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Blair, C. (2002) Early intervention for low birth weight, preterm infants: The role of negative emotionality in the specification of effects (Journal Article)

Abstract:

This study examined the relation of negative emotionality in infancy to child social and cognitive developmental outcomes among low birth weight (LBW) preterm infants participating in the Infant Health and Development Program (IHDP), a comprehensive compensatory education intervention beginning in infancy and lasting through age 3 years. In this analysis, intervention effects at age 36 months on maternal report of child behavior as assessed by the Child Behavior Checklist externalizing and internalizing scales and on intelligence as measured by the Stanford–Binet scale were largest among children characterized by higher levels of negative emotionality in infancy. Findings indicate that for LBW preterm infants characterized by negative emotionality at age 12 months the intervention was associated with a twofold decrease in the occurrence of clinically meaningful levels of behavior problems at age 3 years and a fourfold decrease in the occurrence of a high-risk profile in which both internalizing and externalizing scores are in the clinically meaningful range. The intervention was also associated with a fivefold decrease in the occurrence of IQ ≤ 75 at age 3 years among children with higher levels of negative emotionality and heavier LBW (2001–2500 g). However, specific aspects of temperamental difficulty such as fearfulness and anger were related to internalizing and externalizing, respectively, in both the intervention and control groups. Findings are consistent with research linking negative emotionality in infancy with social and cognitive developmental outcomes in early childhood among normal birth weight infants. Results suggest the need for further attention to child temperament in early intervention research.

Author/s:
Date:
January 2002
Publisher or Journal:
Volume:
14
Page/s:
Synonyms:
  • Affective behaviour
  • Developmental outcomes
  • Experimental
  • Mental health
  • Physical health
  • Self-regulation
  • Social-emotional
  • Well-being outcomes
Relevant age group/s:
Research discipline:

Blair, C. et al. (2007) Relating Effortful Control, Executive Function, and False Belief Understanding to Emerging Math and Literacy Ability in Kindergarten (Journal Article)

Abstract:

This study examined the role of self-regulation in emerging academic ability in one hundred and forty-one 3- to 5-year-old children from low-income homes. Measures of effortful control, false belief understanding, and the inhibitory control and attention-shifting aspects of executive function in preschool were related to measures of math and literacy ability in kindergarten. Results indicated that the various aspects of child self-regulation accounted for unique variance in the academic outcomes independent of general intelligence and that the inhibitory control aspect of executive function was a prominent correlate of both early math and reading ability. Findings suggest that curricula designed to improve self-regulation skills as well as enhance early academic abilities may be most effective in helping children succeed in school.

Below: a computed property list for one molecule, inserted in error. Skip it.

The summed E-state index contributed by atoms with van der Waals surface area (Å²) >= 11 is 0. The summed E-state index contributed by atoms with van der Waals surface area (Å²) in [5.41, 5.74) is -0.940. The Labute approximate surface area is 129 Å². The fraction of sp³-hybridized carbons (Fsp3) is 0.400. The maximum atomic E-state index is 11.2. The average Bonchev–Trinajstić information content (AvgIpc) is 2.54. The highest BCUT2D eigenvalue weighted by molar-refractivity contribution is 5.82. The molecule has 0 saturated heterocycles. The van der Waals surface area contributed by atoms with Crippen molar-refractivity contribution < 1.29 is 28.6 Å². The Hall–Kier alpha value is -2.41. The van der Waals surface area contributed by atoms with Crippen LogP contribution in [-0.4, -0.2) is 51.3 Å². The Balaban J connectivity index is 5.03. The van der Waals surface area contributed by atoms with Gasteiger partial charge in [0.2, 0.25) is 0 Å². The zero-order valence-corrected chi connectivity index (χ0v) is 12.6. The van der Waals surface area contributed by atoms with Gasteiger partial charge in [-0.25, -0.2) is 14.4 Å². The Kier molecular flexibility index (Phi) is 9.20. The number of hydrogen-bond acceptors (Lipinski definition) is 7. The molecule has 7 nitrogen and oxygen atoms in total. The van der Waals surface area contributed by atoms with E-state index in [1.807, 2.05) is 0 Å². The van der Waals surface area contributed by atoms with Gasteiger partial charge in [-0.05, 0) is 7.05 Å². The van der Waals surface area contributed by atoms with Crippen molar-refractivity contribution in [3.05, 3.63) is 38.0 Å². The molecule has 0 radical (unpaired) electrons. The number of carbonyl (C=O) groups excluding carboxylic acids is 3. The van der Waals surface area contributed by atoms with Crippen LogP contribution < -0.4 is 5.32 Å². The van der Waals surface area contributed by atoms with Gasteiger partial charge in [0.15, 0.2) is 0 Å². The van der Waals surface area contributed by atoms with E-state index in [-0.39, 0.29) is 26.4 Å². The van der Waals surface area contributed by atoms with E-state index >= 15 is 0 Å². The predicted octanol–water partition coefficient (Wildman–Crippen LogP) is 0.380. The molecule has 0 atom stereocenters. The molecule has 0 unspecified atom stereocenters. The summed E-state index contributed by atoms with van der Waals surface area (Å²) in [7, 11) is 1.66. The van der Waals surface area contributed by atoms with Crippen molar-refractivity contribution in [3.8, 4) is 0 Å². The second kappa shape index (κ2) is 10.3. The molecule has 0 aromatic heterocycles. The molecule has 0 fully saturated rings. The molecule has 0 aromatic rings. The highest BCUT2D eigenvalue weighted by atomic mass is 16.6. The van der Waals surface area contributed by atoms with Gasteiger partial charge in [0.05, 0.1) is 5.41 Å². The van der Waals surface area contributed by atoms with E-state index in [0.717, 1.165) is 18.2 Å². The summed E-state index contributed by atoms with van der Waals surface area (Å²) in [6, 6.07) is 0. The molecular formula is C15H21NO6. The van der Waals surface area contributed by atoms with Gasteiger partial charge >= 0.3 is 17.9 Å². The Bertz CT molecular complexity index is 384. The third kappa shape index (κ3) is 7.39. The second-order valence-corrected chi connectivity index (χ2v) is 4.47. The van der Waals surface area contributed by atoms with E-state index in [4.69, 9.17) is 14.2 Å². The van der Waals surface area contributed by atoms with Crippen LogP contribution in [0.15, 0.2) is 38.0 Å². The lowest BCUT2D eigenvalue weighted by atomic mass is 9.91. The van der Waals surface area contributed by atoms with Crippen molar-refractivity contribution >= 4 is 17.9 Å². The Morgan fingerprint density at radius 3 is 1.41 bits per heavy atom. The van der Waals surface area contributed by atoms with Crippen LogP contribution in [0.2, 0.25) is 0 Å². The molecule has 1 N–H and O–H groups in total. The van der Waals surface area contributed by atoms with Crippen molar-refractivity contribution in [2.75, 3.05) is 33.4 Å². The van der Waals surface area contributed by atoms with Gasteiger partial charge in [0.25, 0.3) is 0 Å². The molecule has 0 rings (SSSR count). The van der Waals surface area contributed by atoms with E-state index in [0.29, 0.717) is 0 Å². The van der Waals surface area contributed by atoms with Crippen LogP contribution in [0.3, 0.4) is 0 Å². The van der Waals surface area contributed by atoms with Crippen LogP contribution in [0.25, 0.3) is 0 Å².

Author/s:
Date:
January 2007
Publisher or Journal:
Volume:
78
Page/s:
647-663
Synonyms:
  • Academic outcomes
  • Developmental outcomes
  • Literacy
  • Longitudinal
  • Numeracy
  • Pre-academic skills
  • Socio-economic background
  • Executive function
Relevant age group/s:
Research discipline:

PEDAL, . et al. (2017) PEDAL Seminar: Play, self-regulation and early childhood - What does research say? (Video Recording)

Abstract:

A rare opportunity to hear from two of the world's foremost developmental psychologists about how their research has been applied to education and social policy.

Of particular interest to academics, teachers, early years practitioners, and third/public sector professionals, Professor Blair and Professor Sylva will highlight the effects of early education on development, attainment and fulfilling individual potential.